Few things in this world are as effervescent as a well-written, well-cast, and well- executed romantic comedy. The tickle hits you somewhere between the funny bone and the ascending aorta, like the warming fizz and plip of A-plus champagne. Noel Coward's Private Lives—considered to be among his finest achievements—isn't likely to change your life in any deep, significant way, but if the romp is perfectly poured, it casts a momentary rosy hue on things, a giddy high that might last you the ride home.
Private Lives Seattle Repertory Theatre, Seattle Center, 206-443-2222, www.seattlerep.org. $10–$46. Various times, through April 1.
And Seattle Rep certainly gets this one right. Under the light but sure touch of director Gabriel Barre, the play is wonderfully diverting—so much so that you don't even begin to have any second thoughts about it until the morning after.
Coward's story about two honeymooning couples and their chaotic collision in the south of France circa 1920 is an amusing artifact of bourgeois sentimentality, a gin-and-tonic tribute to the good old days when a husband could smack his wife and get a yuk for it. Recall that in The Philadelphia Story, Cary Grant shoves Kate Hepburn through a door frame full force onto her ass, and she ends up marrying him—for the second time. And much like The Philadelphia Story—which hinges on the comic conundrum of a merely comfortable marriage being stopped by the last-minute intrusion of real, albeit rocky, love—Private Lives gets its zing from the unexpected reunion of exes Amanda and Elyot, each of whom has remarried as a sort of emotional corrective to the fiery, fractious relationship they shared.
The casting couldn't be better. Suzanne Bouchard and Rob Breckenridge are delightful as the lead couple, bringing to their roles the bumblebee repartee and throw-down sexuality that flourished in the romantic comedies of Howard Hawks and Billy Wilder. They are especially fine in the second act, after Elyot and Amanda decide to ditch their respective new spouses and hunker down in a hideaway love nest, drinking, sparring, and dancing to the scratchy tunes that spin on the gramophone. There's a dark, sultry wickedness to these scenes, a sexual humidity that plays well in the plush surroundings of Walt Spangler's pillow-and-pajama sets. Breckenridge and Bouchard are at their comic best here, as they depict the war of romantic attrition that threatens to do the couple in once again.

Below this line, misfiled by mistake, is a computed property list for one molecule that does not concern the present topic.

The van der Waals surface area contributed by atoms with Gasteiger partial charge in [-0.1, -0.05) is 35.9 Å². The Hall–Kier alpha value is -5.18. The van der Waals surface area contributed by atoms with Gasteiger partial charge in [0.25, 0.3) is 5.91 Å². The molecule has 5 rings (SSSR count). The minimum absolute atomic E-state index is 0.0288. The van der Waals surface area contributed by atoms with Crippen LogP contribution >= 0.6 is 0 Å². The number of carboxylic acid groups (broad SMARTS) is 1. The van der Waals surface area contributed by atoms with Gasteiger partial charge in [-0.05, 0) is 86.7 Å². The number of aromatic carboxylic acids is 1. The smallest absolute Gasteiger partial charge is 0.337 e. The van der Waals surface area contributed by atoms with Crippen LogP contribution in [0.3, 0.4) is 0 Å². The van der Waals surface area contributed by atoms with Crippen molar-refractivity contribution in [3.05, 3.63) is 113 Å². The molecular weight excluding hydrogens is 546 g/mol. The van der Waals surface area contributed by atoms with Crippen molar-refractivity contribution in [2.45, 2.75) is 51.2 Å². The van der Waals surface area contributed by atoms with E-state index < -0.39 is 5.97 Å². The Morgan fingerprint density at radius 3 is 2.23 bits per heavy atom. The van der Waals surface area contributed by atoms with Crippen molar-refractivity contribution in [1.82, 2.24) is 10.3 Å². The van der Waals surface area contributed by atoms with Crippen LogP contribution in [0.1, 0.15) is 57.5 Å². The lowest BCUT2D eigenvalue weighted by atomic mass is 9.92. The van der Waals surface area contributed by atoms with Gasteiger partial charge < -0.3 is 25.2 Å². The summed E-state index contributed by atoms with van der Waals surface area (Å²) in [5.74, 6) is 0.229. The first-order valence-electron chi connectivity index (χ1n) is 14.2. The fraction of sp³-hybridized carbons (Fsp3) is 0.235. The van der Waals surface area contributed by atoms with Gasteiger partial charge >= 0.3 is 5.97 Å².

The only misstep is in the play's penultimate scene, the battle royal between Amanda and Elyot. The action is ingeniously and elaborately choreographed, with furniture teetering, falling, breaking and flying through the air, but it's tentatively performed, as though Breckenridge and Bouchard are too worried about hurting themselves or each other. A simpler, albeit less spectacular, setup would have been more effective.
Allen Fitzpatrick (last seen as Sweeney Todd) and Nikki Coble are excellent as Victor Prynne and Sibyl Chase, the jilted victims of a runaway tryst. Fitzpatrick plays his part as a noble clod, uncomprehending in his forced dignity, and he is very funny. Coble brings a nice flair to the oft-recycled role of the mousy, needy wife, and her hiccupy crying fits are annoyingly endearing. Lori Larsen is great in the minor role of Louise, the French maid whose quizzical looks and muttered asides cut right through the fancy mess she stumbles upon.
Yet, for all this good news, one can't help but be a little disappointed that the Rep at this time would choose such a safe, sure thing—an unchallenging and innocuous show that advances nothing but ticket sales. We have Hollywood for that. Sure, the Rep started the season with some dicey experiments (The King Stag, Purgatorio), but that's no reason to lose all sense of adventure. With such groundbreaking and risk-taking fringe outfits like Capitol Hill Arts Center and Theater Schmeater and Open Circle in town—companies regularly offering entertainment and challenges at half the ticket price (or less)—it may be time for the city's more established theaters to trade in the champagne for something with a little more punch.